All three credit bureaus offer an online credit dispute process. Experian, TransUnion, and Equifax walk you through the process step-by-step online. You can also send the dispute via snail mail or phone, but we recommend doing everything in writing.

Include as much detail as possible about the error and include proof of the mistake if you have anything, such as a statement or correspondence from the creditor. The more details you provide, the more likely it is that you’ll win.

Credit Bureau Dispute Alternatives

If disputing each account with the credit bureaus seems too tedious or you don’t have the necessary documentation, consider a 609 Letter.

The 609 Letter is a cross between a dispute and debt validation. It uses Section 609 from the Fair Credit Reporting Act which states that you have the right to request further information about your credit report.

In short, you are asking the creditor to prove the account they report on your credit report belongs to you. You can buy a template or write it yourself. Essentially, you ask for the original sources of information about the accounts you listed in the letter including the original contract with your signature to validate that the debt belongs to you.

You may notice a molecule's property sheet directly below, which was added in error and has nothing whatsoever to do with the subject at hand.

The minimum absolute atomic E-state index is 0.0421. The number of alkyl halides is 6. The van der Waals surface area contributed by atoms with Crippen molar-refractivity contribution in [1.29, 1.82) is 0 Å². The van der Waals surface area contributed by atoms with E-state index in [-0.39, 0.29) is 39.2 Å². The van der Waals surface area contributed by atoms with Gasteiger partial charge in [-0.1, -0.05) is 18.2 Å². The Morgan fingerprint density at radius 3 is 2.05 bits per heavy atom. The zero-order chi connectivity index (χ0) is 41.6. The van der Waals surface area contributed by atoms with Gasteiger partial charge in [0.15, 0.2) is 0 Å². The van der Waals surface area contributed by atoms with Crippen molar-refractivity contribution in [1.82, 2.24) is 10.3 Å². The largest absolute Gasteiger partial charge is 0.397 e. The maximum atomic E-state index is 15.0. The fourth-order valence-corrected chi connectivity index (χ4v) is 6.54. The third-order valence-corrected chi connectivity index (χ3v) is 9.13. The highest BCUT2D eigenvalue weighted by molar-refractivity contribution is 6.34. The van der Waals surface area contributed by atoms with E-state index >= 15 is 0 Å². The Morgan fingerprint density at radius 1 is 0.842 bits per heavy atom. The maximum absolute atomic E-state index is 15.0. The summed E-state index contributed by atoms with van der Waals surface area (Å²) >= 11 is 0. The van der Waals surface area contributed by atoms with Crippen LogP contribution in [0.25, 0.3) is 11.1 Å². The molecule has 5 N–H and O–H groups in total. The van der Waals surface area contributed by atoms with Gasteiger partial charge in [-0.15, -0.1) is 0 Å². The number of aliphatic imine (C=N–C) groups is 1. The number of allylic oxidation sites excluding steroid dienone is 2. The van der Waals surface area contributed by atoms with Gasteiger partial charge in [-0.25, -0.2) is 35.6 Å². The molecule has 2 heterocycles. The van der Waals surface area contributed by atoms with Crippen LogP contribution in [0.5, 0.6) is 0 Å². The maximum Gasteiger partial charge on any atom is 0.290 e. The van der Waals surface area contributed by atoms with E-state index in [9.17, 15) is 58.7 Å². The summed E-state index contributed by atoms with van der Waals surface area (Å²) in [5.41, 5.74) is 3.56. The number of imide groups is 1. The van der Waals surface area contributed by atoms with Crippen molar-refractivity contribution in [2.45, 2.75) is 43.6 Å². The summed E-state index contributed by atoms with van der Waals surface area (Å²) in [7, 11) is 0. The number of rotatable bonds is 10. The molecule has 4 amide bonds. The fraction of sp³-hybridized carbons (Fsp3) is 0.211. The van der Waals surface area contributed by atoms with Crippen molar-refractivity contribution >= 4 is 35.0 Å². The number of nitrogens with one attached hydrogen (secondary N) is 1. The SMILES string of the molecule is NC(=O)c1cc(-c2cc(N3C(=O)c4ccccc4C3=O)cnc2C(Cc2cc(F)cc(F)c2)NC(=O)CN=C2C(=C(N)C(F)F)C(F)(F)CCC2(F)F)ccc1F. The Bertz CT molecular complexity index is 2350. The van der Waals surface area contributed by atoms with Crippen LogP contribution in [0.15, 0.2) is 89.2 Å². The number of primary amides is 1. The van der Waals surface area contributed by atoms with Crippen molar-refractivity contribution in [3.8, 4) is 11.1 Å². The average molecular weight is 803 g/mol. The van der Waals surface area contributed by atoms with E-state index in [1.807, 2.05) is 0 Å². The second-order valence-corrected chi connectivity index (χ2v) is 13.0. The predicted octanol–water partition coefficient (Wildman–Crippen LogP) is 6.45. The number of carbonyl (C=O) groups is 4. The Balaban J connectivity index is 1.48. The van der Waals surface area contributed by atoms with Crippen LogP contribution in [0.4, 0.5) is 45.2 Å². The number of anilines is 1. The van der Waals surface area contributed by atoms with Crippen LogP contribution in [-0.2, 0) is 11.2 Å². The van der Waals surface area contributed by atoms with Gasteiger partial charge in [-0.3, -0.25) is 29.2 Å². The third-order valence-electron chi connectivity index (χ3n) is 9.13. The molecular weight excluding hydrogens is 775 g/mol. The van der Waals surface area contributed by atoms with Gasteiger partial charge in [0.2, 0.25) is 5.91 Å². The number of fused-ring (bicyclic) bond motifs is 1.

At the end of the letter, state if they can’t provide what you ask, they must remove the debt from your credit report as it’s not validated.

How to Decide What Needs to Be Fixed or Repaired

Before you dispute credit errors, decide if they’re truly errors or if they are mistakes you need to repair. For example, if you let a credit card get charged off and all information reported about it is correct, you can’t dispute it, but you can fix it.

Fixing it means working with the creditor on a payment arrangement to pay off the debt AND remove it from your credit report. You may want to ask for a Pay for Delete, which means you agree to pay a certain amount (it could be a negotiated amount) in exchange for the creditor deleting the account from your credit report so the negative information doesn’t exist.